This corpus is taken from the Shared Task (ST) of BioNLP challenge 2009 [4] and contains training and development sets, including 950 abstracts from PubMed. It is used to train our MSTLTR as a source dataset. In this corpus, 9 event types are chosen from the GENIA ontology involving molecular-level entities and processes, which can be categorized into 3 different groups: simple events, binding events and regulation events. The named entity and trigger types annotated in the corpus are illustrated in Table 4. In the trigger types of DataST09, the labels overlapped with the target dataset are marked using ‘*’. We can see that it is nested in the label set of the target domain with 9 overlapped labels. The training and development sets are combined as a source domain dataset DataST09. Moreover, the corresponding number of triggers of the overlapped types in both DataST09 and the target corpus, and also the proportions of these numbers per total number of triggers in each corpus are shown in Table 2. In the source domain dataset DataST09, the overlapped trigger with the highest proportion is “Positive regulation”, and its proportion is ‘2379/10270’, i.e. 23%. On the other hand, the overlapped trigger with the lowest proportion is “Protein catabolism”, and its proportion is only ‘120/10270’, i.e. 1%. All the statistics of sentences, words, entities, triggers and events in DataST09 are shown in Table 5.

Table 4 Named entity and trigger types in DataST09. In the trigger types of DataST09, the labels overlapped with DataMLEE are marked using ‘*’
Table 5 Statistics of sentences, words, entities, triggers and events in the source domain datasets, DataST09,DataEPI,DataID and DataDNAm, respectively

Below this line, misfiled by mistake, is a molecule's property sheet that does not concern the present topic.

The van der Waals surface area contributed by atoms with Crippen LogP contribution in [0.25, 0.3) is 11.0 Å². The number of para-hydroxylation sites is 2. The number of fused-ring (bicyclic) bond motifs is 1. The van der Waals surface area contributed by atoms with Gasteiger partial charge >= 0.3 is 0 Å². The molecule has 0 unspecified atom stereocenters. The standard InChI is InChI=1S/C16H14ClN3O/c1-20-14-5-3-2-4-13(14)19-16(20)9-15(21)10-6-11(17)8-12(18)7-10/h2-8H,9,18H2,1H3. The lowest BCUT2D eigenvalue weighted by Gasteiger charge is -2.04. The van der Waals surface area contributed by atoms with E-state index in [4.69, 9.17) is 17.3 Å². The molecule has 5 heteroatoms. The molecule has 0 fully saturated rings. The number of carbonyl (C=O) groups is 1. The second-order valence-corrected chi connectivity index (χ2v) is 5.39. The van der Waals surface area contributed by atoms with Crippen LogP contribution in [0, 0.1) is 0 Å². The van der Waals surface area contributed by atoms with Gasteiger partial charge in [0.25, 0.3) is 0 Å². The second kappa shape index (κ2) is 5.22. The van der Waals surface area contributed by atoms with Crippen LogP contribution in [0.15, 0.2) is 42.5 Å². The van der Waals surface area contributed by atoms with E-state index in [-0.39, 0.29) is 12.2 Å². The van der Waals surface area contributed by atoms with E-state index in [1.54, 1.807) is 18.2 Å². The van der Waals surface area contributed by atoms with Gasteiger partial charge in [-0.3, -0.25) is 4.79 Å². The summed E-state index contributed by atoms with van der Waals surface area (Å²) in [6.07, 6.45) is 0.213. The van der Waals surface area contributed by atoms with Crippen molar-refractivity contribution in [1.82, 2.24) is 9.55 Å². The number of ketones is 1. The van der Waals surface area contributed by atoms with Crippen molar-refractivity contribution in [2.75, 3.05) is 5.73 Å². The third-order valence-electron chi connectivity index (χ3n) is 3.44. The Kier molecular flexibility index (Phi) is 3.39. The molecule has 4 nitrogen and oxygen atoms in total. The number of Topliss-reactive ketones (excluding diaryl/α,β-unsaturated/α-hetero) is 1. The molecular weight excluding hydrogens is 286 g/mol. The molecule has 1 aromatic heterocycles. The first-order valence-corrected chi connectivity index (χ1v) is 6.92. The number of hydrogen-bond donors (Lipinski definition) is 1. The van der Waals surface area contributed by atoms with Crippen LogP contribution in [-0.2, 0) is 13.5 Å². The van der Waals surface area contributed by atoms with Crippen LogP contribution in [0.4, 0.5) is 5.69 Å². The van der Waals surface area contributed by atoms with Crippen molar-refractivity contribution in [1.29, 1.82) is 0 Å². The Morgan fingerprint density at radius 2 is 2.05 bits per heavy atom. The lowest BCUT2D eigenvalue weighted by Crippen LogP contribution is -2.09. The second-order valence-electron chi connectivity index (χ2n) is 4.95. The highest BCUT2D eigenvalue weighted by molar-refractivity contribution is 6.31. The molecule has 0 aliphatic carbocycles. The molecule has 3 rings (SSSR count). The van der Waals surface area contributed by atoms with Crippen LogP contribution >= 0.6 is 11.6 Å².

Data EPI

This corpus is taken from the Epigenetics and Post-translational Modifications (EPI) task of BioNLP challenge 2011 [5] and contains training and development sets, including 800 abstracts relating primarily to protein modifications drawn from PubMed. It is also used to train our MSTLTR as a source domain dataset. In this corpus, there are 15 event types, including 14 protein entity modification event types and their catalysis. The named entity and trigger types annotated in the corpus are illustrated in Table 6. In the trigger types of DataEPI, the labels overlapped with the target dataset are marked using ‘*’. There are only 2 labels are overlapped, which is weakly related with the target domain. The training and development sets are combined as a source domain dataset DataEPI. Moreover, the corresponding number of triggers of the overlapped types in both DataEPI and the target corpus, and also the proportions of these numbers per total number of triggers in each corpus are shown in Table 2. In the source domain dataset DataEPI, one overlapped trigger is “Phosphorylation”, and its proportion is ‘112/2038’, i.e. 5%. The other overlapped trigger is “Dephosphorylation”, and its proportion is only ‘3/2038’, i.e. 0.1%. All the statistics of sentences, words, entities, triggers and events in DataEPI are shown in Table 5. The number of annotated triggers in DataEPI is less than that in the DataST09, annotating the more event types.